While kung fu fans will talk ad-nauseum about the Shaw Brothers, one director that seems to only garner praise from the hardcore fans is Joseph Kuo, a Taiwanese director responsible for some of the most beloved films of the genre.
Chances are you have a few of his films in your collection. He;s best known for his traditional kung fu films like 18 Bronzemen, Unbeaten 28, 7 Grandmasters, World of Drunken Master, Born Invincible and of course The Mystery of Chess Boxing, but what many don’t know is his penchant for great “Wuxia” films.
What’s really interesting to watch is how these films from the late 60′s provided the template for the great sluggers of the 70′s. The great inventive cinematography, the cooler than cool characters and of course the ever popular revenge and honor themes that form the basis for the vast majority of kung fu films are all on display here.
And the next time you throw on 7 Grandmasters, you’ll marvel at how in a few short years the action choreography got so much faster, more complex and artful. In Swordsman, the choreography is sort of a backdrop to the masterful story telling… by the early to mid 70′s, it’s the choreography that tells the story!
Now, thanks to the internet we here in the west are getting a chance to see these great films. Back in the day, you rarely saw any of the pre 1970 films on video (especially up here in Canada) save for maybe Come Drink With Me and One Armed Swordsman, which I remember being a pretty big deal when it was re-released on video.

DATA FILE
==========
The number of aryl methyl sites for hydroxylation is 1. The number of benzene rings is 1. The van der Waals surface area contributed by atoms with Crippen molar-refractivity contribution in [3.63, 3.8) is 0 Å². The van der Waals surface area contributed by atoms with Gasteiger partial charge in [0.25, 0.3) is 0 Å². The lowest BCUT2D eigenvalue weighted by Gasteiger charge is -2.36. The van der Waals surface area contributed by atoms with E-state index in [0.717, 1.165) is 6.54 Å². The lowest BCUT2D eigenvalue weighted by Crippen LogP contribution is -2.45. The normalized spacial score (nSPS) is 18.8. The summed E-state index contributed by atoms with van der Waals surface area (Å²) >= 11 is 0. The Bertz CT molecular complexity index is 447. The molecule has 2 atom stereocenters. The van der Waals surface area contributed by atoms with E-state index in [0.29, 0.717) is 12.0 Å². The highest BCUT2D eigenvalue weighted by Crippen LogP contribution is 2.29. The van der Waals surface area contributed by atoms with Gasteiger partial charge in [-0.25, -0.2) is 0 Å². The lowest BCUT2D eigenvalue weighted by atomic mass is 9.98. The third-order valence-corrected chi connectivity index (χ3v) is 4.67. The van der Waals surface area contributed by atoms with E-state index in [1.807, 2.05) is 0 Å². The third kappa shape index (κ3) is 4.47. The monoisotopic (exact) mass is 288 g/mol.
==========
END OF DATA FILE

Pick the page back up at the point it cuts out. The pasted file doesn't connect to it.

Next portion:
Not to say these are the only influences in classic martial arts cinema, after all–they were making Wong Fei Hung movies going back as far as the 40′s–but it’s pretty neat to watch Kuo handle the subject matter in a different context, especially when you’re familiar with his later films.
The other interesting thing is the budget. Kuo clearly is working here with a larger budget than in most of his later kung fu films and you can’t help but think what masterpieces he could have crafted if he had access to that kind of financial backing during his golden era. Shaw Brothers, watch out!
On top of that, Swordsman of Swordsmen has some pretty good production values and let’s just say the final fight is epic as all hell and rivals anything you’ve probably seen!
DISCLAIMER: The film is cut into four parts on youtube, probably for quality reasons. They should play in sequence, but if it doesn’t do it automatically you can always click the link in the sidebar. Trust me, it’s worth it!